How to Improve Your Credit Score

by Scott Sery on October 22, 2012

Your credit is a huge part of your financial well-being.  If your score is too bad, you will be denied a loan, and the better your credit score is the better interest rates you will get when you get a loan.  While the actual computation of how the FICO score is determined is quite complex, there are ways you can get ahead in the credit score game.  Some tips are simple and easy to do; other tips take a little more discipline and often just time.

The easiest way to improve your credit score is to call your credit card company and ask for a raise in your credit limit.  If you have had the card for more than just a few months, and you have never been late on a payment, there should be no problem in getting your credit limit changed.  The way this helps is that most likely you will not be spending any more than you usually do, so the card company will be reporting that you are using a smaller percentage of your total credit available.  For example, if you charge $1,000 per month against your $2,000 limit, you are using 50% of your available credit.  If you increase your limit to $4,000 you are now only using 25% of your limit.  Your FICO score increases because you now are being responsible and not racking up as much debt as you could.  The other way to accomplish the same thing is to reduce the amount that you charge.

While debt is not really much fun to carry, it can be quite useful.  If you are looking for a new car, and you have the means to buy it outright, consider getting a loan for part of the cost.  Today’s interest rates are low; you can get a 3 year loan for as low as 2%.  Credit scores look at how well you manage revolving credit (credit cards) and installment loans (mortgages, student loans, auto loans).  By having a small installment loan you can help increase your score quite a bit.

Before you go and apply for a loan, however, do an annual credit report check.  If you have always been on time with payments, and notice anything that is marked other than “paid as agreed” or “current” then get it fixed.  The Federal Trade Commission has a web page that will show you exactly what you need to do.  Getting old negatives off (they automatically drop off after 7 years, if not file a dispute), and getting problems fixed will improve your score to where it legitimately should be.

Many of the other ways to get your credit score higher is to simply give it time.  The length you have had credit is one of the biggest ways to increase your score, and keeping that old card open, even if you don’t use it anymore, will help show you’ve had that credit history for the longest period possible.

The credit game is a mystery to most people.  But there are ways you can play the game to make it work in your favor, and many of them, such as raising your credit limit, do not require any change in your spending behavior.  If you have not raised your credit limit, do so now.  The phone call takes about 5 minutes, and you will usually see your limit increase when you log onto your account the next day.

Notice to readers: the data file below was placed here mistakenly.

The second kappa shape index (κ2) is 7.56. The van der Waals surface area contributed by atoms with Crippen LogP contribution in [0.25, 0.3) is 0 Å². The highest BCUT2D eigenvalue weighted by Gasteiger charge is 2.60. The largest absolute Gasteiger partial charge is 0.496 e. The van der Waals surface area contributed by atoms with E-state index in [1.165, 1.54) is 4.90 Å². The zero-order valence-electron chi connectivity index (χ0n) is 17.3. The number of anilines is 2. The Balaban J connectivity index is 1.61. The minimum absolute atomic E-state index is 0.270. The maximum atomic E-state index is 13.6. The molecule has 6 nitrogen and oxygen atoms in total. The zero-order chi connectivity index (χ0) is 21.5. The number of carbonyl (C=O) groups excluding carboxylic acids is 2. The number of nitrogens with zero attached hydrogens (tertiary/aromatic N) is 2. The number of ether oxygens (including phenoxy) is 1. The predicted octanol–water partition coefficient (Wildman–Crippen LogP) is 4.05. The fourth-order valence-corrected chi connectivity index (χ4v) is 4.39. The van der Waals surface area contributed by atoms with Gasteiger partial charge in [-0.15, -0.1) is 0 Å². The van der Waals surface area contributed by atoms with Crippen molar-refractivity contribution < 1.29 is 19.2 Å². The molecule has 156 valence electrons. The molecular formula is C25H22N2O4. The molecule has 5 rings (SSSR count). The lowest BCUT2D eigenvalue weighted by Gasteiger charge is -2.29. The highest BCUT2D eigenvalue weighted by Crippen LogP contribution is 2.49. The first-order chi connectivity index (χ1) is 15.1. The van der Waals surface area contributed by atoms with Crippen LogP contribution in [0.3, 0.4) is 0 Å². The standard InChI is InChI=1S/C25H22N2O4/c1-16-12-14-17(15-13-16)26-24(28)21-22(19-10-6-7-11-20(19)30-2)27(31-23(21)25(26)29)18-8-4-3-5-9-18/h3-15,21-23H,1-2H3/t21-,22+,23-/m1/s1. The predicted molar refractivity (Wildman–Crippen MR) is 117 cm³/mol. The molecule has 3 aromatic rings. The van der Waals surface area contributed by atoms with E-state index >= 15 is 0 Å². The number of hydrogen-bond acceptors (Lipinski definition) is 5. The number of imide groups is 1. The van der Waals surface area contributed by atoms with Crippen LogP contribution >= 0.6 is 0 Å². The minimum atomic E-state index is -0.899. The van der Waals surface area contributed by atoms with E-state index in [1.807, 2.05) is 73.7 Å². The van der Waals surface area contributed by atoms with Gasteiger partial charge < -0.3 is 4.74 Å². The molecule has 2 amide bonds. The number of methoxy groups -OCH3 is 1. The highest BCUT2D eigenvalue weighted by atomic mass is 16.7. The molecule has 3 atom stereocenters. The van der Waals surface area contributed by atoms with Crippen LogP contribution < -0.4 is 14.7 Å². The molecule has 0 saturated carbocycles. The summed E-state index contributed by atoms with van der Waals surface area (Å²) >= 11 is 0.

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Scott Sery

Scott Sery is a native to Billings, Montana. Within an hour in nearly any direction he can be found fishing, hunting, backpacking, caving, and rock or ice climbing. With an extensive knowledge of the finance and insurance world, Scott loves to write personal finance articles. When not talking money, he enjoys passing on his knowledge of the back country, or how to live sustainably. You can learn more about Scott on his website Sery Content Development
  • Kim

    I would love to have enough cash that I never had to worry about a credit limit, but that probably isn’t a reality or even very smart, so keeping a high score is essential to what we hope to do with buying rental property.

  • John S @ Frugal Rules

    Nice tips. I agree that getting a credit increase is generally pretty easy. If you’ve been a great customer, then they’ll usually up your limit.

  • holly

    These are good tips…but it kind’ve annoys me that they make it so complicated. They take a lot of things into consideration that don’t really make a lot of sense. I don’t worry about it too much….but I hope to never borrow money again.

  • Having a good credit score is very important. Even if you don’t need to rely on it today, you never know what the future holds. I pulled my credit report this past August and I wasn’t expecting good things. But my score was actually very good. I have never been late on a payment but my debt ratio is high. My score didn’t reflect that.

  • Interesting how it is run that way with the credit score being improved the more credit you get. We always check our credit history each year by ordering or credit report and reading it over. It’s amazing how many people don’t do this to make sure everything in the report is accurate and no one has put cards in their name etc. Great post. Mr.CBB

    • There was a recent report out that said somewhere in the neighborhood of 70% of credit reports carry an error that results in a lower credit score. With the ability to get a free credit report each year, you are foolish to not look it over and check for mistakes.

  • I agree with Mr. CBB! We also order ours every year. I found a debt on there that shouldn’t have been (or I was told it wouldn’t be because of a mix-up, but apparently all the right parties didn’t get informed,) so I wrote a goodwill request letter. It worked!

    • I think errors are a problem that too many people might not catch because they don’t regularly check their credit. Good job catching that error. It could have cost you down the road.

  • Like our mortgage lender told us: keep paying those student loans on time and your credit score will keep going up. A history of making loan payments on time really helps.

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